6 people who received the treatment flyer self-reported becoming a vegetarian or vegan. Of these…
5 out of the 6 reported reading all of the leaflet.
1 out of the 6 report having their diet changed by the leaflet.
2 out of the 6 report the leaflet having zero impact on their diet.
2 out of the 6 report changing their diet for animal cruelty or ethical reasons.
We can also use this to dig a little bit deeper at red meat elimination, one of the dependent variables credited by ACE as being affected by the leaflet.
7 people who received the treatment flyer self-reported eliminating red meat. Of these…
2 out of the 7 reported reading all of the leaflet.
4 out of the 7 report having their diet changed by the leaflet.
1 out of the 7 report the leaflet having zero impact on their diet.
4 out of the 7 report changing their diet for animal cruelty or ethical reasons.
This is good as a check of our results above – we have found that some of the people who appear converted by the leaflet also agree that they were converted. Moreover, I was concerned that people switching to eliminate red meat would be doing so for health reasons alone, and this does not appear to be the case, nearest as we can tell.
Though take this all with a grain of salt – if you have middling confidence in people’s ability to self-report their diet, like I do, you probably should also have middling confidence in people’s ability to understand how much the leaflet affected them. I do think you can justify slightly higher confidence in these numbers, as it’s more salient and potentially easier to recall than precise numbers about your diet, but people are still generally bad at retrospecting on causal influences on their life.
What are preliminary lower and upper bounds for flyer conversion rates?
178 treatment flyers were given out, and it appears quite plausible (as clear as can be determined by the survey, given that you trust self-reported data) that precisely one person was lead to become a (genuine) vegetarian specifically based on having received the treatment flyer. One could consider this as establishing a preliminary lower bound on conversion rates at 0.56%, though I would be careful not to generalize from solely one person.
It’s worth noting that the small sample size of this study means that it might have trouble detecting a statistically significant difference in diet change. This study had a sample size of 623, with 178 having received a flyer. The past Facebook study had a sample size of 104 and a similar leafleting study had a sample size of “about 500”.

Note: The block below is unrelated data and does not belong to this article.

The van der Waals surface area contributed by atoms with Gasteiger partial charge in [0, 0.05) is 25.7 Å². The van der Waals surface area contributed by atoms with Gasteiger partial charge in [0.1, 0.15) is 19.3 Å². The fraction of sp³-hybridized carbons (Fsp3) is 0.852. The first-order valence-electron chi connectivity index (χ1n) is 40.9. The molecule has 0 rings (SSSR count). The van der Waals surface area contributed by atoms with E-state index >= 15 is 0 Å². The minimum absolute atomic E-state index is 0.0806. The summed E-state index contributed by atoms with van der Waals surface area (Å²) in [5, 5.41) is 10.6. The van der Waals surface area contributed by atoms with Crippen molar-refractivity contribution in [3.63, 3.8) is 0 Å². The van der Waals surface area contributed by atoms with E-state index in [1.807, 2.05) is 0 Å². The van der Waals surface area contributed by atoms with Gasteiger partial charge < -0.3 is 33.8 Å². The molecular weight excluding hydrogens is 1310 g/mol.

Small changes in diet change can be drowned out by statistical noise. To figure out what sample size we can use, we can use an “a priori sample size calculator for the two group chi-squared test”. For this, we need a desired power level (chance of detecting the effect given that the effect exists), a probability level (our threshold p-value), and an estimate of the proportion of people who become vegetarians (or vegans, or reduce meat, etc.) in the control group and treatment group.
Any desired sample size is going to be a trade-off between wanting more statistical power and wanting to spend less money collecting the sample. An additional consideration is that the desired sample size is the number of people we need to take the follow-up survey, which might be a smaller proportion of the total number of people that see the ads, due to inefficiencies in our conversion process.
Here’s a table with some estimations with the classic probability level = 0.05 and desired power level = 0.8, and our treatment-control proportions found in this survey, here is how much larger our population would need to be to detect the effect with 80% chance, given our current study size and ratios between the treatment and control group:
|Control %||Treatment %||Difference||Population Needed|
Based on this table and our sample size, it’s possible that the leaflets could be converting people at a rate of 7% (relative to a 1% baseline) and we’d have about an 80% chance of detecting it. So therefore, I feel confidant placing a preliminary upper bound at 6%. Based on this data, it’s highly unlikely that flyers convert at a rate higher than 6%.